After I posted last night’s blog entry onto Facebook (and even though I apologized for the lack of photos), I had at least one complaint that I failed to share enough pictures. I’m looking at you, Brandy Serfazo.

In any case, I’m making up for it tonight with nine pics. Given the famous 1000:1 value of pictures to words, I’m writing less copy. Who am I to disappoint my fans? (I have so few.)

We are at the Olympic Inn in Klamath Falls, OR. Klamath Falls has a large “geothermal district” — meaning many government, commercial and residential buildings are heated by hot water that occurs naturally underground. That’s a great plan until the earth’s core finally cools, I suppose, but if you’re fine with temporary solutions, it’s a good one.

There are many taximerdied animals in the lobby here at the Olympic Inn, as well as a breakfast and snack area where footwear is apparently optional.

We arrived here today via a route that included a stop in a redwood forest as well as spectacular views of the California and Oregon coasts. I’ve never seen redwoods before and they are truly majestic. I pondered today what the European explorers thought when they saw them for the first time. I imagine their immediate reaction was, “I wonder if the bears in the area are similarly proportioned?” This particular example is called (imaginatively), “Big Tree.” It’s more than 300 feet tall and 21 feet in diameter:

I placed Dale and Clive between two of the monsters so I could share this picture of them to help them feel insignificant:

As we passed this tree, I tried to get it to explain what tragedy had struck it but it said it had already spilled its guts:

Of course, not all trees in this forest are freakishly large. Some are freakishly mossy:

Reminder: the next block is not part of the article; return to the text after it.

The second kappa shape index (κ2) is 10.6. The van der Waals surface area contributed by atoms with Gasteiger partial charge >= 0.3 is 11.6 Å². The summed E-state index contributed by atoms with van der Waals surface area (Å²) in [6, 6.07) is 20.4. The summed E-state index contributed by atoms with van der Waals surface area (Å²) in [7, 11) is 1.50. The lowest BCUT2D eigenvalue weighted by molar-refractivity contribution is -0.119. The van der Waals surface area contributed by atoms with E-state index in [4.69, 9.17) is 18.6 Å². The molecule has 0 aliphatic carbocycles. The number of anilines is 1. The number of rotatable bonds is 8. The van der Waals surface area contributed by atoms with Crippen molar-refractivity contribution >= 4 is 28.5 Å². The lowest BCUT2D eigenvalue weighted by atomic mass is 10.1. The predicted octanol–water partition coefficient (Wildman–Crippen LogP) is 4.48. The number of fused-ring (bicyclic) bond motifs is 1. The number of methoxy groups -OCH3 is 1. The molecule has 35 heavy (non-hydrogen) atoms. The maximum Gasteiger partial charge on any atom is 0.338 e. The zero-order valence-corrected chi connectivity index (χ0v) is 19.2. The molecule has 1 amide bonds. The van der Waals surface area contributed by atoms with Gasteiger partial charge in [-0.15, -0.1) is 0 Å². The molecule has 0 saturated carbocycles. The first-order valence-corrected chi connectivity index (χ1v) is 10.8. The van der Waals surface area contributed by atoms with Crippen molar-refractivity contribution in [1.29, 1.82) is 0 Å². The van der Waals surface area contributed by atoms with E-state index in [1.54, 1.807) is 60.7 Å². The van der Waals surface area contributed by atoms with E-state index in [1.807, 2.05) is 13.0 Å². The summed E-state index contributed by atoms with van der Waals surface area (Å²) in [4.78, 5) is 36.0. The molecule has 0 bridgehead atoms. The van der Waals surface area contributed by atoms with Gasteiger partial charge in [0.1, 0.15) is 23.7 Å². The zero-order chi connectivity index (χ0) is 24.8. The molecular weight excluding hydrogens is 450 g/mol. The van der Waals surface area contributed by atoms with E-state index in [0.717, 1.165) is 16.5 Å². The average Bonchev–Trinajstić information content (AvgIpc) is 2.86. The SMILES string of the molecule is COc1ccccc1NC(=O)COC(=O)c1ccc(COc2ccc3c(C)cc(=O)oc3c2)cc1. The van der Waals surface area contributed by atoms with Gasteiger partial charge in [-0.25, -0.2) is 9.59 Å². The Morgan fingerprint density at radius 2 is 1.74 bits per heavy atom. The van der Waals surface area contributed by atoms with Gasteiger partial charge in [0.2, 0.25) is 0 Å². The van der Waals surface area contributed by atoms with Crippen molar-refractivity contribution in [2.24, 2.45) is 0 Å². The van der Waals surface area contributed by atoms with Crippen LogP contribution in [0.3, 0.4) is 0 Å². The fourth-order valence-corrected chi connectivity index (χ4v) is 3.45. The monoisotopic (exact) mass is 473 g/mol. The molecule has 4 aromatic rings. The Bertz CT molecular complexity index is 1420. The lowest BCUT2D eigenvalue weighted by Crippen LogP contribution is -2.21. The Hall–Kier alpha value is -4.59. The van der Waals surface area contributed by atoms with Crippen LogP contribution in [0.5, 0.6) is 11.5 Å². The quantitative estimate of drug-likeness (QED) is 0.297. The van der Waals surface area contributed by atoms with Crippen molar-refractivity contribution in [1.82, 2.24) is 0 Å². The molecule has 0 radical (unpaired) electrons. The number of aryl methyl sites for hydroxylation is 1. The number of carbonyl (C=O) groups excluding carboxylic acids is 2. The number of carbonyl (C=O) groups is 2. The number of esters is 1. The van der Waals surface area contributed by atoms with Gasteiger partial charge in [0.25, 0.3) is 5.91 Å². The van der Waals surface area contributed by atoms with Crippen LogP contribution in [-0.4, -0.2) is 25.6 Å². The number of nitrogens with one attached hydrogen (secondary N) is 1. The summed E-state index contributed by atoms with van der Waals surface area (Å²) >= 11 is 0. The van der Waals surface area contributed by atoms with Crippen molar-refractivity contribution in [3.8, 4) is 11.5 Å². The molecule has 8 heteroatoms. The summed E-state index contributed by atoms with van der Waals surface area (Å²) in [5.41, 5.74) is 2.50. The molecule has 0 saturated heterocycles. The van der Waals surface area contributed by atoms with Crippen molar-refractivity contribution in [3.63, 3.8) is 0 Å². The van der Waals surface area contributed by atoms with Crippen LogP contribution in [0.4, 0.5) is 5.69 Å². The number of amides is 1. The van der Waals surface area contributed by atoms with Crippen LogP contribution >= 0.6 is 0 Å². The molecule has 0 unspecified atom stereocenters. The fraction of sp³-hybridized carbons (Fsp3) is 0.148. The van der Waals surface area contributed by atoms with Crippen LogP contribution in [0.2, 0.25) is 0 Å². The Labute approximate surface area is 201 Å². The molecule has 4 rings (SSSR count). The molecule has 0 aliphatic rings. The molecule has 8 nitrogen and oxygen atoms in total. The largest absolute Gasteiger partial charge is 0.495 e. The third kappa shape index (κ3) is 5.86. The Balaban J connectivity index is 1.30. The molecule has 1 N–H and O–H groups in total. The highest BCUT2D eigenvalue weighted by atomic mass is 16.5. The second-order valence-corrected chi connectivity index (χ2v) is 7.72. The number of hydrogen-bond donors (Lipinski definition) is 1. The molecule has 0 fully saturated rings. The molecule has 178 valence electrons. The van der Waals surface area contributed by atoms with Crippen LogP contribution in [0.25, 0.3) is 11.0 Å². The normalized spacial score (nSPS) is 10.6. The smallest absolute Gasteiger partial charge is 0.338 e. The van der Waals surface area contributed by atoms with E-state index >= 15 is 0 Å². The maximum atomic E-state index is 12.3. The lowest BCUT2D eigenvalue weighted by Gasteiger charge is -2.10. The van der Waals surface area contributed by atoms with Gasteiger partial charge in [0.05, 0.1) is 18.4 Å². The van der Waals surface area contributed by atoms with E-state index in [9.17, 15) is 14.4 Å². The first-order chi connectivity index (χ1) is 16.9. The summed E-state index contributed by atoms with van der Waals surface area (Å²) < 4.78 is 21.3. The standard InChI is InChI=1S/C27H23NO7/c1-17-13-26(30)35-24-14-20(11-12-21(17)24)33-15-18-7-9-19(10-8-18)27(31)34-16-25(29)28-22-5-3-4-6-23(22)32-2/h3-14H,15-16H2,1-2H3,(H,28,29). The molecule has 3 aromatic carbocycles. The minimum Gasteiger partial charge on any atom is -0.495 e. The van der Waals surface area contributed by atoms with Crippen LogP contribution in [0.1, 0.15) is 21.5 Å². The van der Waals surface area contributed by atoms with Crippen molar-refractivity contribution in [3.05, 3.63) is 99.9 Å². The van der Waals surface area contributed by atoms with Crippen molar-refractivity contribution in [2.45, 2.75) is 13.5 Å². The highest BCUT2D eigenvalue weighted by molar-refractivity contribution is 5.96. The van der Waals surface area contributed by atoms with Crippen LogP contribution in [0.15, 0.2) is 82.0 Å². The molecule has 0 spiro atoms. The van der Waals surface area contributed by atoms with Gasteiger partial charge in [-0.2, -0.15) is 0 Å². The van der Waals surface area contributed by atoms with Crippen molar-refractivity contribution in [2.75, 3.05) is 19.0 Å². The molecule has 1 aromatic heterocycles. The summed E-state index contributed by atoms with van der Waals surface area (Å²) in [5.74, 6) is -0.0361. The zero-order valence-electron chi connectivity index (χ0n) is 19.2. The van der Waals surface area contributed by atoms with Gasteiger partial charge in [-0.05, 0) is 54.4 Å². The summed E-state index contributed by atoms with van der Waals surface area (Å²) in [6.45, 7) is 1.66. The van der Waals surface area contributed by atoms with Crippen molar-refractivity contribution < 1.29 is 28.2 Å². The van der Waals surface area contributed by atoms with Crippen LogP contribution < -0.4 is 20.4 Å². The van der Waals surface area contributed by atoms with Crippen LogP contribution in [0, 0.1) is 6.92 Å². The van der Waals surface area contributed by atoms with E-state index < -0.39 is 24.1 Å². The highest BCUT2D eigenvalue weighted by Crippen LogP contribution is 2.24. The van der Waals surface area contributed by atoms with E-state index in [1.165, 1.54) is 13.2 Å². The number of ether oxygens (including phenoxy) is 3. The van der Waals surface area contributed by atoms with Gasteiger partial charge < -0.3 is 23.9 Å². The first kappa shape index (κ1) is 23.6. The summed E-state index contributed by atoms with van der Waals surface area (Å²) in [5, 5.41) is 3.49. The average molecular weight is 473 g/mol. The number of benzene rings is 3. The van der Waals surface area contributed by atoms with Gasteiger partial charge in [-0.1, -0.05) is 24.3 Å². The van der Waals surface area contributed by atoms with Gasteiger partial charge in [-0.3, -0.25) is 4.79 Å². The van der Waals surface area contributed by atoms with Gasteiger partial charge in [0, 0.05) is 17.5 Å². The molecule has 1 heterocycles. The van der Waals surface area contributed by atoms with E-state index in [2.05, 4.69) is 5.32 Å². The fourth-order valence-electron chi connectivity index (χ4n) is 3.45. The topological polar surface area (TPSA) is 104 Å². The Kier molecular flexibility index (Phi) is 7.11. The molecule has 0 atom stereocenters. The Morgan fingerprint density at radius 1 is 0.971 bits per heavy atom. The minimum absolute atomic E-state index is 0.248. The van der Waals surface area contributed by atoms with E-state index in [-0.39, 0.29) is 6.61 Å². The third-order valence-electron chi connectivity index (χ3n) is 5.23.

After leaving the redwoods behind, we headed up the coast on Highway 101. I’ve been looking for an opportunity to line up the bikes with the ocean in the background so we could do the perfect “poster shot” for printing after the trip. I think I have it:

The big rock in the background is surrounded by mist – it’s stunning and you can see it better here:

Journeys are defined not only by where you go but who travels with you. My traveling companions on this trip ride safely (most important), swiftly, never complain and have wicked senses of humor. However, I realized this evening when I went out to my bike that both Dale and Clive are embarrassed of their motorcycles. So embarrassed, in fact, that they cover them up every night so no one can see what they ride. As a proud owner of a Victory bike, I leave mine revealed for the many admirerers to see — it’s like a sculptural masterpiece parked right outside the door of the hotel. I should ask for a discount for the business it’s bringing this establishment while we stay here.

“Brand anxiety” is a common problem among riders who don’t buy Victory motorcycles. Personally, I think that’s why Dale and Clive brought along a whole bottle of Crown Royal as well as a QUART-SIZE “flask.” They seem to be making good progress on both.

Tomorrow, we’re off to see Crater Lake National Park. According to the Google reviews (4.8 out of 5 stars), it’s an amazing sight and the source of some of the best photos some reviewers have ever taken. You can be the judge when you read tomorrow night’s post.